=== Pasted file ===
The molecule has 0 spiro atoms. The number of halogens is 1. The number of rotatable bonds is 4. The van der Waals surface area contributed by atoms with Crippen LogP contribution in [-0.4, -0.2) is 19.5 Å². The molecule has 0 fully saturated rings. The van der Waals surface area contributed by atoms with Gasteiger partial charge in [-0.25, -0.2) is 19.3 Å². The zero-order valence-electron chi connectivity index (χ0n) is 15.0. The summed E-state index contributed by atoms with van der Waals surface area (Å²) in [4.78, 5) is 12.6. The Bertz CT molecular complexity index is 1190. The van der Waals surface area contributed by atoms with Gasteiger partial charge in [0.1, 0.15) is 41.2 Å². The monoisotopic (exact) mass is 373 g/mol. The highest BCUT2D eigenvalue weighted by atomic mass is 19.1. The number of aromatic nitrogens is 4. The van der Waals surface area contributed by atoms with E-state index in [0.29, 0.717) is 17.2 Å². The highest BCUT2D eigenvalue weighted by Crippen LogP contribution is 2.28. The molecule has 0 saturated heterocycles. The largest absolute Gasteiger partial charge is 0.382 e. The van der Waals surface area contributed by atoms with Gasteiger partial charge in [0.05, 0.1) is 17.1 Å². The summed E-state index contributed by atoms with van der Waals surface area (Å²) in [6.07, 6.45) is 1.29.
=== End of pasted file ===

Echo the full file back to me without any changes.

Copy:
The molecule has 0 spiro atoms. The number of halogens is 1. The number of rotatable bonds is 4. The van der Waals surface area contributed by atoms with Crippen LogP contribution in [-0.4, -0.2) is 19.5 Å². The molecule has 0 fully saturated rings. The van der Waals surface area contributed by atoms with Gasteiger partial charge in [-0.25, -0.2) is 19.3 Å². The zero-order valence-electron chi connectivity index (χ0n) is 15.0. The summed E-state index contributed by atoms with van der Waals surface area (Å²) in [4.78, 5) is 12.6. The Bertz CT molecular complexity index is 1190. The van der Waals surface area contributed by atoms with Gasteiger partial charge in [0.1, 0.15) is 41.2 Å². The monoisotopic (exact) mass is 373 g/mol. The highest BCUT2D eigenvalue weighted by atomic mass is 19.1. The number of aromatic nitrogens is 4. The van der Waals surface area contributed by atoms with E-state index in [0.29, 0.717) is 17.2 Å². The highest BCUT2D eigenvalue weighted by Crippen LogP contribution is 2.28. The molecule has 0 saturated heterocycles. The largest absolute Gasteiger partial charge is 0.382 e. The van der Waals surface area contributed by atoms with Gasteiger partial charge in [0.05, 0.1) is 17.1 Å². The summed E-state index contributed by atoms with van der Waals surface area (Å²) in [6.07, 6.45) is 1.29.